KEN Livingstone, the Mayor of the multi ethnic city of London, is asked to apologise after comparing an 'Evening Standard' reporter to a "concentration camp guard". Like many other inhabitants of this colourful metropolis, I ask myself why should he apologise? As it seems, the answer is simple: he dared to insult a Jew. He neither referred to any Jewish characteristic the journalist may have had, nor did he refer to the reporter's ethnic origin. The Mayor was just insulting a man who happened to be a Jew. In politically correct Britain this is unacceptable.
Mayor Livingstone wasn't referring to the journalist as a Jew; he wasn't even equating the 'Jews' with 'concentration camp guards'. As a matter of fact, he was referring to a specific journalist in reaction to his conduct.
And yet, this was enough to awaken the Board of Deputies of British Jews, an organisation that presents itself as the "voice of British Jews'. They now publicly demand the Mayor's apology. We should ask why British Jews feel offended by the Mayor? Did he threaten any Jewish interests? Clearly not, and yet the Board of Deputies insist on presenting the Mayor's comment as a racial assault.
I would maintain that once again we are presented with a glimpse into the Jewish notion of brotherhood. Following the twisted logic of the Jewish Board of Deputies: offending one Jew is an assault against the entire 'chosen race'. But it goes further; the incident makes it clear that in the eyes of the Board of Deputies, WW2 is in fact an internal Jewish affair.
The fact that millions of non-Jews died in Nazi concentration camps is completely irrelevant for them, so is the fact that Britain scarified its best young men fighting Hitler. The Board of Deputies is very efficient in capitalizing on the Holocaust. For them, WW2 is an integral part of the Jewish history; no one else is allowed in. This applies of course to the Mayor's usage of metaphorical language and to Prince Harry's dressing code.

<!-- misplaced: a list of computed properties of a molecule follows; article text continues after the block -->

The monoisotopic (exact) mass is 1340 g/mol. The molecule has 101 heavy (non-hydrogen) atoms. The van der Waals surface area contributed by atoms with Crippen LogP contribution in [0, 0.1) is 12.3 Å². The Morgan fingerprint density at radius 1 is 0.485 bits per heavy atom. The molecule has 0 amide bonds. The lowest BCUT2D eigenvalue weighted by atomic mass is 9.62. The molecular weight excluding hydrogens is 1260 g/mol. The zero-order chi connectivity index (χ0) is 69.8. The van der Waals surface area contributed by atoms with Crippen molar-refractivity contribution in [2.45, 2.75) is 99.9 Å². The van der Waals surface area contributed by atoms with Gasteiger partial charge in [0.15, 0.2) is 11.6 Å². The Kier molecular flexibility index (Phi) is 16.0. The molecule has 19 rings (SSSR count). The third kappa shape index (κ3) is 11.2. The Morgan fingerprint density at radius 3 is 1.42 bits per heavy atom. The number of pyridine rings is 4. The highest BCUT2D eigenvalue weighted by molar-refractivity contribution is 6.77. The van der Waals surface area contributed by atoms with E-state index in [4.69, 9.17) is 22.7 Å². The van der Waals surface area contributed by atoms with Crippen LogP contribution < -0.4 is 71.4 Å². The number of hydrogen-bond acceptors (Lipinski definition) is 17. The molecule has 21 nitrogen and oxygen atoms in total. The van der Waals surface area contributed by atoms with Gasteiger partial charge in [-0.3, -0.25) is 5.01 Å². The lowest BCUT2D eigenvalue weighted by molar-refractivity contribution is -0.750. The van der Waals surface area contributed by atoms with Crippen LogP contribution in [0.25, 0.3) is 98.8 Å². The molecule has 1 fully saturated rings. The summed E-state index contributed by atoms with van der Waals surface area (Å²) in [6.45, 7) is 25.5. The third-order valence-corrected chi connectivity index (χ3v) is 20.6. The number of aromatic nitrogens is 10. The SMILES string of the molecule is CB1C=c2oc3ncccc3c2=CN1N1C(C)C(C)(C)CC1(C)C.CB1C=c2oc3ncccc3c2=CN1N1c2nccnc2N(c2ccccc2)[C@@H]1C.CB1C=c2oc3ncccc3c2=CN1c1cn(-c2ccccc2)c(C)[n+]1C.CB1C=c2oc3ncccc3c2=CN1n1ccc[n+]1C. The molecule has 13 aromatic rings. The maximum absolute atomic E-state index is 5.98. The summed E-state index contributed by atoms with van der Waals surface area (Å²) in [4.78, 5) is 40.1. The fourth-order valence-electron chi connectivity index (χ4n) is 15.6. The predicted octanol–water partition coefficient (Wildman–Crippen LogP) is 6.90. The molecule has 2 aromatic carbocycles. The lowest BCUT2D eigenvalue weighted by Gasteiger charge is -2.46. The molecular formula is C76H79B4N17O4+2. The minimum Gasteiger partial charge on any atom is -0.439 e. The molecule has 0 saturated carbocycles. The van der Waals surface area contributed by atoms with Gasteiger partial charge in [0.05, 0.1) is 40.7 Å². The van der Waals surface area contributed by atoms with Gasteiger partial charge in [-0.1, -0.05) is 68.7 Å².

THE Board of Deputies demands the Mayor's apology but apparently they are not alone. As disgusting as it may sound, another morally deteriorated political figure has joined their demand. This is what Prime Minister Tony Blair had to say today:
"Let's just apologise and move on."
For PM Blair an apology is a political manoeuvre. It is there to serve a political cause. In Blair's world, an apology is merely a strategic act. If political survival is the 'one and only' goal, then every means is more than legitimate. But then, very much in contrast, Livingstone served us all with a far more dignified performance.
Livingstone insisted that he would not apologise because he didn't believe that he should offer an apology. Here is what he said on Monday: "I could apologise but why should I say words I do not believe in my heart?"
Unlike the instrumental prime minister, who is suggesting using words tactically, the Mayor insists that apology is a sincere and meaningful act. On the face of it, sincerity and integrity are exactly the ingredients Blair and his cohorts are lacking badly.
We should ask ourselves why Mr Blair, once the leader of a European political institution (he is still the leader but unfortunately they are not an institution anymore), joined the Jewish clannish demand. I argue that morally deteriorated leaders often ally themselves with Jewish and Zionist organisations. Allying yourself with holocaust victims is proved to be the ultimate sufficient political body armour. Being amongst the survivors makes one look better than Hitler.
Yes, let's admit, PM Blair is still far better than Hitler but the fact that he feels a need to emphasize it occasionally makes it clear that he owes us, the Iraqi people and humanity a big apology himself.
Gilad Atzmon was born in Israel and served in the Israeli military. He is the author of the new novel A Guide to the Perplexed. Atzmon is also one of the most accomplished jazz saxophonists in Europe. His recent CD, Exile, was named the year's best jazz CD by the BBC. He now lives in London and can be reached at: email@example.com